By Barani Krishnan
Investing.com – The on-again, off-again U.S.-China trade negotiations are on again, delivering a fresh knock to gold market sentiment Friday.
U.S. gold futures for December delivery settled down $7.90, or 0.5%, at $1,499.50 per ounce on the Comex division of the New York Mercantile Exchange, returning below the key $1,500 level on perceived progress in Sino-U.S. trade relations.
Spot gold, reflective of trades in bullion, also remained below $1,500. At 2:33 PM ET (18:33 GMT), bullion was trading down $10.15, or 0.7%, at $1,488.90.
For the week, bullion was down about 1.2% for its worst week since late March. Gold futures settled down 1.1% for their third-straight weekly drop and the biggest weekly decline since April.
Global economic worries have taken a back seat this week after trade concessions from both the United States and China and President Donald Trump’s latest comments that he was potentially open to an interim trade deal with China.
“It doesn’t mean we will have a trade deal, but maybe a possibility that the U.S. and China might postpone the new tariffs and possibly even relax some of the tariffs that are already in place,” Peter Cardillo, chief market economist at Spartan Capital Securities, told Reuters. “It’s a market of hope. A hope of a cosmetic resolution.”
Just a day ago, gold appeared to be on a new breakout higher after the European Central Bank cut its deposit rate to a record low of -0.5%, while promising that rates would stay low for longer. It also said it would restart bond purchases at a rate of 20 billion euros a month from Nov. 1.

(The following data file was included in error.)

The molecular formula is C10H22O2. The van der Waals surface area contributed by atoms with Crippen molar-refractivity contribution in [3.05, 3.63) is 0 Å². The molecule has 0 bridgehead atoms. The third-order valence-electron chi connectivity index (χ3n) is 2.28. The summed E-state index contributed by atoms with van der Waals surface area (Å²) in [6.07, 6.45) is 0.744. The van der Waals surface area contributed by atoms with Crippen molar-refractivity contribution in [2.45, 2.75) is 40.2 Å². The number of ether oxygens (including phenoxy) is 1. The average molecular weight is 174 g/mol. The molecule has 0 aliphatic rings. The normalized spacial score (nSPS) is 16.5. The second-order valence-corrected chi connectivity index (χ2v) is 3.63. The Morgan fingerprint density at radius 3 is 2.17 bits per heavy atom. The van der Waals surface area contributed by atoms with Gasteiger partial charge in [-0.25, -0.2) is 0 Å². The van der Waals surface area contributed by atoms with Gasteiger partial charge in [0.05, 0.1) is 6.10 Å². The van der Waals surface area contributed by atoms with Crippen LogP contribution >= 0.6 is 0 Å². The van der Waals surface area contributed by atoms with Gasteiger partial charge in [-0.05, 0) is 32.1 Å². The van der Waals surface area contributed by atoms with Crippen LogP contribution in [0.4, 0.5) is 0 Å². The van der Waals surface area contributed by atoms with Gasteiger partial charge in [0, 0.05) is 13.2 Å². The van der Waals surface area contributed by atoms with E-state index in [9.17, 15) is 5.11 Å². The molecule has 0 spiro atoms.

The eurozone action pressures the Federal Reserve, which holds its next policy meeting on Sept. 17-18, to respond with dovish measures of its own.
But the notion of improving U.S.-Sino trade relations, along with stronger-than-expected U.S. retail sales and consumer sentiment data for August, stopped gold from breaking new ground Friday. The better economic data particularly dents hopes for a 50-basis-point cut in rates next week. According to Investing.com’s Fed Rate Monitor Tool, the market still sees an 87.7% chance of a quarter-point cut by the U.S. central bank.
“Signaling of additional cuts this year will be the main driver” for gold, TD Securities said in a note on precious metals shared with Investing.com.
“A failure to leave the door open for further easing, and the dot plot not showing increasing calls for 75 bps of cuts this year could be taken as a disappointment for the yellow metal,” the Canadian bank and broker group said.
But while there could be disappointment in the near term, any dips should be shallow, TD Securities added.
“Underlying economic weakness, dovish central bank tilt, and shortage of safe-haven assets still suggests the path of least resistance for gold and friends is higher.”